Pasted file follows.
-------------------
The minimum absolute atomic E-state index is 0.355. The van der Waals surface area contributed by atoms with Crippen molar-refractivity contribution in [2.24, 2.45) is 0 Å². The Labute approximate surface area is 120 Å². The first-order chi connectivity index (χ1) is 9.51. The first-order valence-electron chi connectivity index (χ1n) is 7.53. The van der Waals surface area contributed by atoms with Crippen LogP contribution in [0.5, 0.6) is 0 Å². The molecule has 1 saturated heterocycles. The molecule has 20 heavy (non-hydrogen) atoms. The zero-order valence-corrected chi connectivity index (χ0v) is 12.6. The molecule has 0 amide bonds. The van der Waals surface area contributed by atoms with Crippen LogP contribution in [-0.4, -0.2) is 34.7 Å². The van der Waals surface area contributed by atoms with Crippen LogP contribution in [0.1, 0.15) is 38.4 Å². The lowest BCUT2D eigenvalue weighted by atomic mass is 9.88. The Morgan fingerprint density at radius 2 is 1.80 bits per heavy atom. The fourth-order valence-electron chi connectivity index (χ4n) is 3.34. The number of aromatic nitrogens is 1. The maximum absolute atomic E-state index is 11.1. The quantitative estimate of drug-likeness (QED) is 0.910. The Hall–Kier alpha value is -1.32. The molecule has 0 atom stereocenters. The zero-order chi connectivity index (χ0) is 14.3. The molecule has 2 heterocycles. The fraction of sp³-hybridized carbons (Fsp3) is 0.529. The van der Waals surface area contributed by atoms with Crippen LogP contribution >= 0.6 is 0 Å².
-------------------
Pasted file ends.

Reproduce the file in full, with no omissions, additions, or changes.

The minimum absolute atomic E-state index is 0.355. The van der Waals surface area contributed by atoms with Crippen molar-refractivity contribution in [2.24, 2.45) is 0 Å². The Labute approximate surface area is 120 Å². The first-order chi connectivity index (χ1) is 9.51. The first-order valence-electron chi connectivity index (χ1n) is 7.53. The van der Waals surface area contributed by atoms with Crippen LogP contribution in [0.5, 0.6) is 0 Å². The molecule has 1 saturated heterocycles. The molecule has 20 heavy (non-hydrogen) atoms. The zero-order valence-corrected chi connectivity index (χ0v) is 12.6. The molecule has 0 amide bonds. The van der Waals surface area contributed by atoms with Crippen LogP contribution in [-0.4, -0.2) is 34.7 Å². The van der Waals surface area contributed by atoms with Crippen LogP contribution in [0.1, 0.15) is 38.4 Å². The lowest BCUT2D eigenvalue weighted by atomic mass is 9.88. The Morgan fingerprint density at radius 2 is 1.80 bits per heavy atom. The fourth-order valence-electron chi connectivity index (χ4n) is 3.34. The number of aromatic nitrogens is 1. The maximum absolute atomic E-state index is 11.1. The quantitative estimate of drug-likeness (QED) is 0.910. The Hall–Kier alpha value is -1.32. The molecule has 0 atom stereocenters. The zero-order chi connectivity index (χ0) is 14.3. The molecule has 2 heterocycles. The fraction of sp³-hybridized carbons (Fsp3) is 0.529. The van der Waals surface area contributed by atoms with Crippen LogP contribution >= 0.6 is 0 Å².